Here are some ideas that should help:

- Use "
`^`

" to represent superscripts, as in "`x^2`

" for "*x*squared", and "`x^(1/2)`

" for "the square root of*x*". Use parentheses to avoid confusion about what belongs in the power. E.g., "`x^(2x)+1`

" rather than " " since this could be read incorrectly as either "`x^2x + 1`

" or "`(x^2)x + 1`

".`x^(2x+1)`

- Use "
`_`

" to represent subscripts, as in "`x_i`

" for "*x*sub*i*". Use parentheses as above to make more complicated subscripts clear. - Use spaces around low-precedence operators like addition,
subtraction and equals, but not around multiplication and division, as in
"
" rather than "`2x^2 + 3 = -1`

`2x+3=-1`

" - Use parentheses to make the numerator and denominator clear when you
write fractions using "
`/`

", as in "`(x+1)/(2x-3)`

", not "`x+1/2x+3`

" since this could be read as " " or any of a number of other ways.`x + (1/2)x + 3`

- For long equations, set them off from the rest of the mail by blank
lines and indentation. For example:
I can't figure out how to factor the equation x^3 - 2x^2 + 1 = 0 Can you give me any advice?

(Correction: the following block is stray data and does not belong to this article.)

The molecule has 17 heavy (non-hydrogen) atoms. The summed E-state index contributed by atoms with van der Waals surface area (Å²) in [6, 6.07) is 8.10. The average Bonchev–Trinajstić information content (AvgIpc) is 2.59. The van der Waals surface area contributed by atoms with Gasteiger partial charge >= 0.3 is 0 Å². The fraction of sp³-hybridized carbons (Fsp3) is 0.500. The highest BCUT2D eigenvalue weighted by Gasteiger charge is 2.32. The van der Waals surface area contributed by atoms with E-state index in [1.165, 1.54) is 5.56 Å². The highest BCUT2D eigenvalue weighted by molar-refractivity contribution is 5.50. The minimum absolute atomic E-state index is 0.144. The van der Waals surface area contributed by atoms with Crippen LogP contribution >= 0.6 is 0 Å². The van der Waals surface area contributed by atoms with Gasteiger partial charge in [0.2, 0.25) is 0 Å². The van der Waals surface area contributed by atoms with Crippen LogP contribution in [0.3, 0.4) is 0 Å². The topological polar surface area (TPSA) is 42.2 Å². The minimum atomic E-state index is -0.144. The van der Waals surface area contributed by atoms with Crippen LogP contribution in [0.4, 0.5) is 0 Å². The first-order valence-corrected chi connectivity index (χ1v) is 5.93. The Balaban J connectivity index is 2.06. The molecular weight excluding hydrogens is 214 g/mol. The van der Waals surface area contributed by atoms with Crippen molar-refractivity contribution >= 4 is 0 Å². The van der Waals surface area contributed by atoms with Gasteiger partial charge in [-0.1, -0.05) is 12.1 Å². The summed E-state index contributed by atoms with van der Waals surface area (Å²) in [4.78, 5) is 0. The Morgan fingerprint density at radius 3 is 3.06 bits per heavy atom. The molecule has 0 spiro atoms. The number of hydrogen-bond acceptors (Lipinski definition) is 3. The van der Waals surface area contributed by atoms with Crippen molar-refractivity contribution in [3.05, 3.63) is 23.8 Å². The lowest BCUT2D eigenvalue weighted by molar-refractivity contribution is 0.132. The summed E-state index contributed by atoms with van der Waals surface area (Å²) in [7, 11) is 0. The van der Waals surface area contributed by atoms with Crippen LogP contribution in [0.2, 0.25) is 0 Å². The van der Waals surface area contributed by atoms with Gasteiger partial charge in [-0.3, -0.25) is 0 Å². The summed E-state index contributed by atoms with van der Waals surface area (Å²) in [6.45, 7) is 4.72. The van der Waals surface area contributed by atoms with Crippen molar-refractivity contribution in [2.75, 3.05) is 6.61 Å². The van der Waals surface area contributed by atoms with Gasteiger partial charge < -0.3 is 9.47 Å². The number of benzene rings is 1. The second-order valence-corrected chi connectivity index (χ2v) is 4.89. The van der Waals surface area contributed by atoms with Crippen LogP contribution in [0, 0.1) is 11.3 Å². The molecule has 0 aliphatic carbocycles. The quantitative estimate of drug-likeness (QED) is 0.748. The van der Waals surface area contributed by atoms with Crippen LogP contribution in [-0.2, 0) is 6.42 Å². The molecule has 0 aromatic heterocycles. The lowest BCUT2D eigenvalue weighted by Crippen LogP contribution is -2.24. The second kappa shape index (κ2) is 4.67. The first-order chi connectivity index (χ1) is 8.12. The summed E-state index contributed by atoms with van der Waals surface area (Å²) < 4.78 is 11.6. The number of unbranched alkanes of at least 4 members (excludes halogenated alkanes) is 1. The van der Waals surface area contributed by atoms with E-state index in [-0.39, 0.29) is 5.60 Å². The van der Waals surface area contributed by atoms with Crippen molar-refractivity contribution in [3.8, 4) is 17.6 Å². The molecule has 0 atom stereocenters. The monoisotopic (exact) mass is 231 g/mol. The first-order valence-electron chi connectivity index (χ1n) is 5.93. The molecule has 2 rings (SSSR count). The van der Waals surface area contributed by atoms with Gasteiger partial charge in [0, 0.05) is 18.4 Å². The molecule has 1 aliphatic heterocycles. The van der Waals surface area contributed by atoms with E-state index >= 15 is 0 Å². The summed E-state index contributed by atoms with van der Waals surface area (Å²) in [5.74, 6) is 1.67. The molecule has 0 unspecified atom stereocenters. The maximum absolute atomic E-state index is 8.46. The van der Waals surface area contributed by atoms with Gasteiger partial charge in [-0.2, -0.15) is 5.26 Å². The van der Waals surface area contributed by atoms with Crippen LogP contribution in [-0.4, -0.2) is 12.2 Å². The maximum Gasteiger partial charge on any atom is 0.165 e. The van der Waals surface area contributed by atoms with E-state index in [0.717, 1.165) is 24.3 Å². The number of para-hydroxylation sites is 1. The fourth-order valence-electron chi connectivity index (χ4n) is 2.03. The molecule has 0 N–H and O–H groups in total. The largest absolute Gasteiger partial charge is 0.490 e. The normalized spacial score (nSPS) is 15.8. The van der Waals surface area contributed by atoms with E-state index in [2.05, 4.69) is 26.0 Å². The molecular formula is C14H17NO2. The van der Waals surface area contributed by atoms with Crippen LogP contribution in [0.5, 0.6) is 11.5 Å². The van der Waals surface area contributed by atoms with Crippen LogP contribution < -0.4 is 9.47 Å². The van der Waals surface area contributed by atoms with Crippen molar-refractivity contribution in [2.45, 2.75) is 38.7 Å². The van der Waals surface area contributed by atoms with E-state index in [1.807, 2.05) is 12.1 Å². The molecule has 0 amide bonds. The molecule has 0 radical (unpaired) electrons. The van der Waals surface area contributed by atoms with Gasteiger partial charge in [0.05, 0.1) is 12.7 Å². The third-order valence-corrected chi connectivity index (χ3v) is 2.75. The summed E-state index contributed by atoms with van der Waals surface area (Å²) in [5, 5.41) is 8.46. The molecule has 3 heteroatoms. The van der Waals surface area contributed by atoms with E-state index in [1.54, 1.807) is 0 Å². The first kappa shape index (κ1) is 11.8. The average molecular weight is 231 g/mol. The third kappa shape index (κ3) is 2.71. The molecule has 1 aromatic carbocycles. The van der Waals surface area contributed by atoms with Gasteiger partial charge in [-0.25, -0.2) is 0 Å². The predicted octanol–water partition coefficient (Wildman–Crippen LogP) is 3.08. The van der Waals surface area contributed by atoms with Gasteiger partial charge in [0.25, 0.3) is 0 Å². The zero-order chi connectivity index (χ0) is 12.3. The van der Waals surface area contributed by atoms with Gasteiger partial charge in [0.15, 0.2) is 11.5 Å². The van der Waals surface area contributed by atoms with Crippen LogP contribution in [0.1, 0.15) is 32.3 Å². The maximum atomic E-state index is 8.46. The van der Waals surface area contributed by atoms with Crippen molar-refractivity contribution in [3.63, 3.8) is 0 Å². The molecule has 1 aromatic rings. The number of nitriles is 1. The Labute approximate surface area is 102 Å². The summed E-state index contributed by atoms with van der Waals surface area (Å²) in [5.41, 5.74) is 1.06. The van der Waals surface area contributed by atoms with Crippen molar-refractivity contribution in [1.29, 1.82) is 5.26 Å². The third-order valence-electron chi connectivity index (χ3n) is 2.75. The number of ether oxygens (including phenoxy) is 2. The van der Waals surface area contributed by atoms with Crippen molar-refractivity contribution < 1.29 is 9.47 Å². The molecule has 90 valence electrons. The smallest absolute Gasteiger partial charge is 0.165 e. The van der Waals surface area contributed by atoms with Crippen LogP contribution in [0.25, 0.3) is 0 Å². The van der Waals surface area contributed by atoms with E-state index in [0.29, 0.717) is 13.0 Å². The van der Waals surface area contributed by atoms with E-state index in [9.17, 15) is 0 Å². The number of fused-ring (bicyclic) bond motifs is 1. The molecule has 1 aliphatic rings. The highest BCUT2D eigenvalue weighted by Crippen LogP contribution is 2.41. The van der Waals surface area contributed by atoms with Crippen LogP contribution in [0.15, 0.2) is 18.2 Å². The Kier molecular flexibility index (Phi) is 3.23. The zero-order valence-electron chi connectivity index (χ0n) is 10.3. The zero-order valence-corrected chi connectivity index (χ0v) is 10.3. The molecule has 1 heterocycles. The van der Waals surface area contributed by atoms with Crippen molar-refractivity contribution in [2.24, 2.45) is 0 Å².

- Use spaces, not tabs, of you are forming a multi-line equation (like a
large fraction or a series of equalities). E.g.
1 f(x) = ------- 1 - x -1 so f'(x) = ------- (1-x)^2

- We need a notation for integrals. One suggestion is to use a dollar
sign "
`$`

" for the integral sign, and use superscript and subscript symbosl to give the limits. E.g., " " for "the integral from 0 to 1 of`$_0^1 x dx`

*x*(with respect to*x*)". This isn't great, but it works.Another possibility would be to use "

`I`

" or "`Int`

" instead. There is no standard for this, so we will try it out and see what we like best. - In general, use spaces and parentheses liberally to make your meaning as clear as possible.

Comments to: dpvc@union.edu

Created: Sep 8 1997 --- Last modified: Sep 8, 1997 4:03:00 PM